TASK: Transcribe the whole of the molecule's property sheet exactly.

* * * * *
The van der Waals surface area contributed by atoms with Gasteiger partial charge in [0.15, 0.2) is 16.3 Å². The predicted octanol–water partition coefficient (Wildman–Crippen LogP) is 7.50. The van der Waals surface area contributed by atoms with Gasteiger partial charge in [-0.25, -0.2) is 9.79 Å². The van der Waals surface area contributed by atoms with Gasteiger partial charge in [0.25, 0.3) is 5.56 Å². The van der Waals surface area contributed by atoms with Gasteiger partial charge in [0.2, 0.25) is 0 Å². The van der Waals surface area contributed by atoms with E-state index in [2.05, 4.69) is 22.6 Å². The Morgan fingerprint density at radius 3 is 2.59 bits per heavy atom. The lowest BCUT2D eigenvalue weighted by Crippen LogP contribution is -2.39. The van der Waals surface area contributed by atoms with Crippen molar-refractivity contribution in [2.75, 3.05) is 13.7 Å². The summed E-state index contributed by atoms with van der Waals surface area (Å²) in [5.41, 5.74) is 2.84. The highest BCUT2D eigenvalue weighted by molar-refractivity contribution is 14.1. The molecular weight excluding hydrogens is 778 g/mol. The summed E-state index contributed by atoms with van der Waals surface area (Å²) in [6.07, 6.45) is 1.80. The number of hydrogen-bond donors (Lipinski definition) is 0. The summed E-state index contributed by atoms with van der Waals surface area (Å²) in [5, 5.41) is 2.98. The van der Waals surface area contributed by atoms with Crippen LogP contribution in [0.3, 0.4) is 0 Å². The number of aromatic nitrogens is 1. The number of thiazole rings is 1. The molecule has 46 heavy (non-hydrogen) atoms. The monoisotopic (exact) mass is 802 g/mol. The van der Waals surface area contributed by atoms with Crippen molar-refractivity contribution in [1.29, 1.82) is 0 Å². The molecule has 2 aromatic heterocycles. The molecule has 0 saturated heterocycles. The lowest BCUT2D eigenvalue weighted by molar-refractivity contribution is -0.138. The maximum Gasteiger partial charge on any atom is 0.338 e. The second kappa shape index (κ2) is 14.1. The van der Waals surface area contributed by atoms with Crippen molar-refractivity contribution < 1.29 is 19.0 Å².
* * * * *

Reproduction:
The van der Waals surface area contributed by atoms with Gasteiger partial charge in [0.15, 0.2) is 16.3 Å². The predicted octanol–water partition coefficient (Wildman–Crippen LogP) is 7.50. The van der Waals surface area contributed by atoms with Gasteiger partial charge in [-0.25, -0.2) is 9.79 Å². The van der Waals surface area contributed by atoms with Gasteiger partial charge in [0.25, 0.3) is 5.56 Å². The van der Waals surface area contributed by atoms with Gasteiger partial charge in [0.2, 0.25) is 0 Å². The van der Waals surface area contributed by atoms with E-state index in [2.05, 4.69) is 22.6 Å². The Morgan fingerprint density at radius 3 is 2.59 bits per heavy atom. The lowest BCUT2D eigenvalue weighted by Crippen LogP contribution is -2.39. The van der Waals surface area contributed by atoms with Crippen molar-refractivity contribution in [2.75, 3.05) is 13.7 Å². The summed E-state index contributed by atoms with van der Waals surface area (Å²) in [5.41, 5.74) is 2.84. The highest BCUT2D eigenvalue weighted by molar-refractivity contribution is 14.1. The molecular weight excluding hydrogens is 778 g/mol. The summed E-state index contributed by atoms with van der Waals surface area (Å²) in [6.07, 6.45) is 1.80. The number of hydrogen-bond donors (Lipinski definition) is 0. The summed E-state index contributed by atoms with van der Waals surface area (Å²) in [5, 5.41) is 2.98. The van der Waals surface area contributed by atoms with Crippen LogP contribution in [0.3, 0.4) is 0 Å². The number of aromatic nitrogens is 1. The number of thiazole rings is 1. The molecule has 46 heavy (non-hydrogen) atoms. The monoisotopic (exact) mass is 802 g/mol. The van der Waals surface area contributed by atoms with Crippen molar-refractivity contribution in [1.29, 1.82) is 0 Å². The molecule has 2 aromatic heterocycles. The molecule has 0 saturated heterocycles. The lowest BCUT2D eigenvalue weighted by molar-refractivity contribution is -0.138. The maximum Gasteiger partial charge on any atom is 0.338 e. The second kappa shape index (κ2) is 14.1. The van der Waals surface area contributed by atoms with Crippen molar-refractivity contribution < 1.29 is 19.0 Å².